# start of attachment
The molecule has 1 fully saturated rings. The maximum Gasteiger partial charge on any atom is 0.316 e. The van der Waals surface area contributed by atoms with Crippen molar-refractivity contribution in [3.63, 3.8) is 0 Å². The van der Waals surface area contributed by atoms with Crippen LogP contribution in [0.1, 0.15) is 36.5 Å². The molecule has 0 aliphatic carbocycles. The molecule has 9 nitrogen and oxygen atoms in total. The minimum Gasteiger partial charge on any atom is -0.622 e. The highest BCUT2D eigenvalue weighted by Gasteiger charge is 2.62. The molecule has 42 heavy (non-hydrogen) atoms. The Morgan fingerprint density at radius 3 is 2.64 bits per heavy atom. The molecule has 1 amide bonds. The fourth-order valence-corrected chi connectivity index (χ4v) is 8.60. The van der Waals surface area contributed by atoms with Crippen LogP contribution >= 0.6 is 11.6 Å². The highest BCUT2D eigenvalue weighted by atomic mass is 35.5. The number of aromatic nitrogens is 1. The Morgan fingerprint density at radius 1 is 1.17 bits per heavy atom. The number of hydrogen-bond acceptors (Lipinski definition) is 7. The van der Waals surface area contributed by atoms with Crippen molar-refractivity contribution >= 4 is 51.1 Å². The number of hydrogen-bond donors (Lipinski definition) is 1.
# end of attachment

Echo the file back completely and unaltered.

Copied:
The molecule has 1 fully saturated rings. The maximum Gasteiger partial charge on any atom is 0.316 e. The van der Waals surface area contributed by atoms with Crippen molar-refractivity contribution in [3.63, 3.8) is 0 Å². The van der Waals surface area contributed by atoms with Crippen LogP contribution in [0.1, 0.15) is 36.5 Å². The molecule has 0 aliphatic carbocycles. The molecule has 9 nitrogen and oxygen atoms in total. The minimum Gasteiger partial charge on any atom is -0.622 e. The highest BCUT2D eigenvalue weighted by Gasteiger charge is 2.62. The molecule has 42 heavy (non-hydrogen) atoms. The Morgan fingerprint density at radius 3 is 2.64 bits per heavy atom. The molecule has 1 amide bonds. The fourth-order valence-corrected chi connectivity index (χ4v) is 8.60. The van der Waals surface area contributed by atoms with Crippen LogP contribution >= 0.6 is 11.6 Å². The highest BCUT2D eigenvalue weighted by atomic mass is 35.5. The number of aromatic nitrogens is 1. The Morgan fingerprint density at radius 1 is 1.17 bits per heavy atom. The number of hydrogen-bond acceptors (Lipinski definition) is 7. The van der Waals surface area contributed by atoms with Crippen molar-refractivity contribution >= 4 is 51.1 Å². The number of hydrogen-bond donors (Lipinski definition) is 1.